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Repolarization in the Göttingen Minipig Heart

Morten Laursen


Despite the fact that minipigs are increasingly being used as a model animal incardiovascular research, knowledge regarding their cardiac electrophysiology isscarce. In this thesis, I focus on minipig cardiac electrophysiology (Chapter II) andpro-arrhythmic modeling (Chapter III).Chapter II: Cellular electrical repolarization is a fundamental part of cardiacphysiology and perturbations of its function are implicated in a myriad of inheritedand acquired dys-rhythmia syndromes with possible lethal outcome. As such, cardiacrepolarization has received widespread attention in both human and animals. As aresult, it is now known that many factors, such as heart rate, drugs, genetic factors andtemperature affects cardiac repolarization. Here, I report a series of experiment wherewe have for the first time characterized the minipig cardiac repolarization usingmethods ranging from mRNA quantification to in vivo studies. Cardiac mRNAquantification was performed using quantitative PCR methods. The results presentedshow that the expression profile of major cardiac ion channel proteins in both atriaand ventricle is very similar to what has been reported for humans. We also conductedelectrophysiological measurements on both ex vivo and in vivo preparations and showthat repolarization in minipig hearts is dependent on a) a subset of ion currents alsoimportant in other species; b) cycle length (i.e. heart rate) and c) temperature, whereduration of repolarization is inversely correlated to temperature. Overall, the resultspresented in Chapter II point toward the minipig being a promising species forcardiac safety research.Chapter III: Cardiac arrhythmia is a potentially lethal condition that can arisefollowing infarctions and ischemic heart disease, inherited mutations in genesregulating cardiac ion channels or pharmacological blockage of cardiac ion channels.A common denominator for these conditions is that they may constitute a substrate forpossible electrophysiological heterogeneity that predisposes to the development ofventricular tachy-arrhythmia which is associated with a high frequency of suddencardiac death. Therefore, there has been an extensive focus on this matter in bothacademia and the pharmaceutical industry leading to development of several proarrhythmicmodels. However, the ‘perfect’ model remains to be identified. In thispart, we hypothesize that minipig hearts could serve as a novel model of pro-arrhythmia. Using both whole-heart and multicellular preparations we show thatminipigs have significantly longer cardiac action potentials and QT intervals thandogs at comparable cycle lengths, a fact that may be important for the minipig as apro-arrhythmic model. In a variety of experimental settings, minipigs are relativelyresistant to arrhythmias – in fact, sustained arrhythmias are only observed in responseto programmed electrical S1-S2 stimulation after mechanical AV-ablation combinedwith pharmacological intervention. Correlating well with the absence of overtarrhythmia, several well-defined pro-arrhythmic biomarkers were not detected in theminipig. We also report that changes in frequency results in paradoxical transienteffects on repolarization. We discuss whether this may be involved in pro-arrhythmiaseen in other models. The evidence presented in Chapter III indicates thatLangendorff-perfused Göttingen minipig hearts are resistant to the development ofarrhythmias in experimental settings known to be pro-arrhythmic in other speciesincluding dogs.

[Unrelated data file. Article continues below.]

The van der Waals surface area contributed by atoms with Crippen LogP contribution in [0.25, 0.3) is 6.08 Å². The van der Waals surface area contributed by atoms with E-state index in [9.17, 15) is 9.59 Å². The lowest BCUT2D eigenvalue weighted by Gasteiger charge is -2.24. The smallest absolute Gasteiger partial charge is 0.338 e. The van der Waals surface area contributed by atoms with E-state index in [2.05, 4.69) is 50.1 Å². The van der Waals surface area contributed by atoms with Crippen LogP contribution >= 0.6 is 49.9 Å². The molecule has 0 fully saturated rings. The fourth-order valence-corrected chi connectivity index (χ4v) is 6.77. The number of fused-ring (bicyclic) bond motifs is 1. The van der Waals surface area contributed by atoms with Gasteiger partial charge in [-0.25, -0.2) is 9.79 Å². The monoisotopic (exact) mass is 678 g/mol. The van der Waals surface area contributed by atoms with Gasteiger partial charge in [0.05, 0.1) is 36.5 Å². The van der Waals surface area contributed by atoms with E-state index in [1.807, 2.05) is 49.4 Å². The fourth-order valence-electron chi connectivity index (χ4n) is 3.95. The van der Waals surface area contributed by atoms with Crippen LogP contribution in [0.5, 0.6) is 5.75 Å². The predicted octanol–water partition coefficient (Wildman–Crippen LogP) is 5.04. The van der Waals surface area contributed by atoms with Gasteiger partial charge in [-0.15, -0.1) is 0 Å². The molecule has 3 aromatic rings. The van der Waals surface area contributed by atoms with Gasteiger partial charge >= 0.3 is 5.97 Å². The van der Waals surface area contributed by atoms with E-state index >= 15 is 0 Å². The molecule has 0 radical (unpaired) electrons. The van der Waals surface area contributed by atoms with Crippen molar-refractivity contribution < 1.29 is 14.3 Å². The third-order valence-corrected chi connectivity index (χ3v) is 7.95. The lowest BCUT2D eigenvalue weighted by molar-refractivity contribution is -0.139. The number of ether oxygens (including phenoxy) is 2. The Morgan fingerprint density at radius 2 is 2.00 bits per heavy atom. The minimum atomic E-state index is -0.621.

Together, the results presented in Chapter II and Chapter III show that the minipig isindeed a valuable model in many aspects regarding cardiac repolarization andarrhythmia. However, certain aspects regarding the pro-arrhythmic propensityremains to be further quantified before the predictive value of the minipig heart as apro-arrhythmic model can be assessed.